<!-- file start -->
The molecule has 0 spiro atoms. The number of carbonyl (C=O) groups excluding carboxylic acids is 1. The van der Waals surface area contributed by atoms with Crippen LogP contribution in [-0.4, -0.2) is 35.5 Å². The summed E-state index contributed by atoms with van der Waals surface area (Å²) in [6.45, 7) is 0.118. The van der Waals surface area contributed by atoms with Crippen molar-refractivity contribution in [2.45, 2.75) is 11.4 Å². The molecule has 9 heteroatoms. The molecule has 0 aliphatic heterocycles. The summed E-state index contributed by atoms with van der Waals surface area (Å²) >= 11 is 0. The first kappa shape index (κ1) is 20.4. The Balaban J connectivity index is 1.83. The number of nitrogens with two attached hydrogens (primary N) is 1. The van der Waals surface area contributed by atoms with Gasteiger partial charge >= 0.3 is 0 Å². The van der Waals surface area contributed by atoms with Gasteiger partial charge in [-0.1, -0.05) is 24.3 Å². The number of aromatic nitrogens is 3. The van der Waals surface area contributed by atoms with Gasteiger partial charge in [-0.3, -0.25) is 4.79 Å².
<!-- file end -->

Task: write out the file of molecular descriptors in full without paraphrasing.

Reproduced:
The molecule has 0 spiro atoms. The number of carbonyl (C=O) groups excluding carboxylic acids is 1. The van der Waals surface area contributed by atoms with Crippen LogP contribution in [-0.4, -0.2) is 35.5 Å². The summed E-state index contributed by atoms with van der Waals surface area (Å²) in [6.45, 7) is 0.118. The van der Waals surface area contributed by atoms with Crippen molar-refractivity contribution in [2.45, 2.75) is 11.4 Å². The molecule has 9 heteroatoms. The molecule has 0 aliphatic heterocycles. The summed E-state index contributed by atoms with van der Waals surface area (Å²) >= 11 is 0. The first kappa shape index (κ1) is 20.4. The Balaban J connectivity index is 1.83. The number of nitrogens with two attached hydrogens (primary N) is 1. The van der Waals surface area contributed by atoms with Gasteiger partial charge >= 0.3 is 0 Å². The van der Waals surface area contributed by atoms with Gasteiger partial charge in [-0.1, -0.05) is 24.3 Å². The number of aromatic nitrogens is 3. The van der Waals surface area contributed by atoms with Gasteiger partial charge in [-0.3, -0.25) is 4.79 Å².